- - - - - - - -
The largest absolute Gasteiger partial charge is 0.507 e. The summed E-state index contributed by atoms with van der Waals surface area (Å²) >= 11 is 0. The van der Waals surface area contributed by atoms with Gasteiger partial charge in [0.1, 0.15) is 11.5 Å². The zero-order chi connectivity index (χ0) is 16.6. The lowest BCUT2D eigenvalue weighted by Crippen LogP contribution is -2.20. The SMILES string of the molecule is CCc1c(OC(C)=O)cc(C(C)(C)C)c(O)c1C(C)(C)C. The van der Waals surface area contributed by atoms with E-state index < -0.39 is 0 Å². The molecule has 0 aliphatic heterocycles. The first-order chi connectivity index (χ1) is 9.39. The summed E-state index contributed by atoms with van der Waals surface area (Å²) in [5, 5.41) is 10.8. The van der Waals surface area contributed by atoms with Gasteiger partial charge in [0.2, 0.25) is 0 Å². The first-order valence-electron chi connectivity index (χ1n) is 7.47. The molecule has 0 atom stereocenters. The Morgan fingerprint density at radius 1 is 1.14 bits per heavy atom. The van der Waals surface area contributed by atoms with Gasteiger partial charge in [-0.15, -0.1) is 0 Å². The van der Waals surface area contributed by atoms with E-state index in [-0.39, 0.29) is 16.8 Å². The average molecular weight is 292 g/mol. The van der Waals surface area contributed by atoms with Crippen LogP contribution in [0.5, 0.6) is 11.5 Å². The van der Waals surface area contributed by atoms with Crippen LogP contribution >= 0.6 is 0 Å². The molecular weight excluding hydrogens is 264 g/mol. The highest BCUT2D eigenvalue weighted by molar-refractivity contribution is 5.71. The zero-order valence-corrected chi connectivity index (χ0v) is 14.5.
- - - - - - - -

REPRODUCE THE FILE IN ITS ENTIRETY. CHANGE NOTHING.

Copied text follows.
The largest absolute Gasteiger partial charge is 0.507 e. The summed E-state index contributed by atoms with van der Waals surface area (Å²) >= 11 is 0. The van der Waals surface area contributed by atoms with Gasteiger partial charge in [0.1, 0.15) is 11.5 Å². The zero-order chi connectivity index (χ0) is 16.6. The lowest BCUT2D eigenvalue weighted by Crippen LogP contribution is -2.20. The SMILES string of the molecule is CCc1c(OC(C)=O)cc(C(C)(C)C)c(O)c1C(C)(C)C. The van der Waals surface area contributed by atoms with E-state index < -0.39 is 0 Å². The molecule has 0 aliphatic heterocycles. The first-order chi connectivity index (χ1) is 9.39. The summed E-state index contributed by atoms with van der Waals surface area (Å²) in [5, 5.41) is 10.8. The van der Waals surface area contributed by atoms with Gasteiger partial charge in [0.2, 0.25) is 0 Å². The first-order valence-electron chi connectivity index (χ1n) is 7.47. The molecule has 0 atom stereocenters. The Morgan fingerprint density at radius 1 is 1.14 bits per heavy atom. The van der Waals surface area contributed by atoms with Gasteiger partial charge in [-0.15, -0.1) is 0 Å². The van der Waals surface area contributed by atoms with E-state index in [-0.39, 0.29) is 16.8 Å². The average molecular weight is 292 g/mol. The van der Waals surface area contributed by atoms with Crippen LogP contribution in [0.5, 0.6) is 11.5 Å². The van der Waals surface area contributed by atoms with Crippen LogP contribution >= 0.6 is 0 Å². The molecular weight excluding hydrogens is 264 g/mol. The highest BCUT2D eigenvalue weighted by molar-refractivity contribution is 5.71. The zero-order valence-corrected chi connectivity index (χ0v) is 14.5.